Medically Reviewed

At What Point in My Pregnancy Should I Start Taking Prenatal Vitamins?

If you are actively trying to conceive, it would be smart to start taking a good, solid prenatal vitamin now.

New research suggests that the earlier you start taking a prenatal, the better. In fact, according to the Mayo Clinic, it is advisable to start taking prenatal vitamins even before conception. Their recommendation goes so far as to suggest prenatal vitamins should be taken by any woman who is of child-bearing age.

Why should someone take prenatal vitamins before pregnancy?

There are many reasons to begin taking a prenatal vitamin before you’ve even picked out a name for your little angel. Along with maintaining a healthy diet, it is recommended that folic acid be taken at least 1 month prior to attempting to conceive a child. This is because those first several weeks of pregnancy are incredibly important for the overall development of the fetus. Moreover, given the nature of conception, many women do not even know they are pregnant until those crucial first weeks have already passed.

Prenatal vitamins usually include more iron and folic acid than traditional multivitamins. That is because folic acid can help reduce the chance of birth defects that impact the spinal cord and brain. In addition, iron aids in the baby’s overall development and growth. Iron contributes to healthy fetal growth by promoting healthy oxygenation of red blood cells. It is also important to maintain adequate iron levels since women are more at risk for deficiency.

However, those are not the only nutrients that are important in fetal development. Vitamin D and calcium, as well as omega-3 fatty acids can be critical in the baby’s development. Omega-3 fatty acids, for instance, are important for expecting mothers who do not consume fish. However, those are not the only nutrients that are important in fetal development. Vitamin D and calcium, as well as omega-3 fatty acids can be critical in the baby’s development. Omega-3 fatty acids, for instance, are important for expecting mothers who do not consume fish. The American College of Obstetricians and Gynecologists recommends getting enough calcium (for strong bones and teeth), iodine (essential for healthy brain development), iron (helps deliver oxygen to the fetus), choline (for development of brain and spinal cord), Vitamin A (forms healthy skin and eyesight), Vitamin C (promotes healthy gums, teeth, and bones), Vitamin D (supports healthy bones and teeth), Vitamin B6, Vitamin B12, and folic acid (to support a healthy nervous system).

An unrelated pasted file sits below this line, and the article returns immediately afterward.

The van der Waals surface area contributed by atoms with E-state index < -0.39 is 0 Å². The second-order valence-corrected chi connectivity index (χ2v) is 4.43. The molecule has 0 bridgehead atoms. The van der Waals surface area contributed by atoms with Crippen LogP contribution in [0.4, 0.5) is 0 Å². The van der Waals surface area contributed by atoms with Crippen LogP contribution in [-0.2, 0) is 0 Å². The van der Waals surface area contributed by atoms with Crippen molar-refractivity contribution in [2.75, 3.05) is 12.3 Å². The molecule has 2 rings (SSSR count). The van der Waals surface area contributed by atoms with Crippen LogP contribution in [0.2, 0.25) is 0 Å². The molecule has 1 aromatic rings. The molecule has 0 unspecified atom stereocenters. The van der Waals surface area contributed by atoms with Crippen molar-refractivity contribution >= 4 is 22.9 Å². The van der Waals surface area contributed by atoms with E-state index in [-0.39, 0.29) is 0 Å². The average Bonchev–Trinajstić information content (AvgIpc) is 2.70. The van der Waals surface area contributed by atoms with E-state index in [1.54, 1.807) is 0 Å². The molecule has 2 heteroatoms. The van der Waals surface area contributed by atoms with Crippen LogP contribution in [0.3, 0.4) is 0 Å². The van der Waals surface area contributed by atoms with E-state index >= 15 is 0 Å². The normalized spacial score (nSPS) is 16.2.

What are the best prenatal vitamins?

Not all prenatal vitamins are created equal. Some do not contain everything you need or want in your vitamin and it can be hard to tell the difference between all of the vitamins currently on the market. That’s why we formulated the Care/of prenatal vitamin. We formulated our prenatal with chelated minerals like iron, zinc, and boron to make it easy to digest. Chelated minerals are minerals that have been combined with amino acids to form complexes; enhancing absorption in the body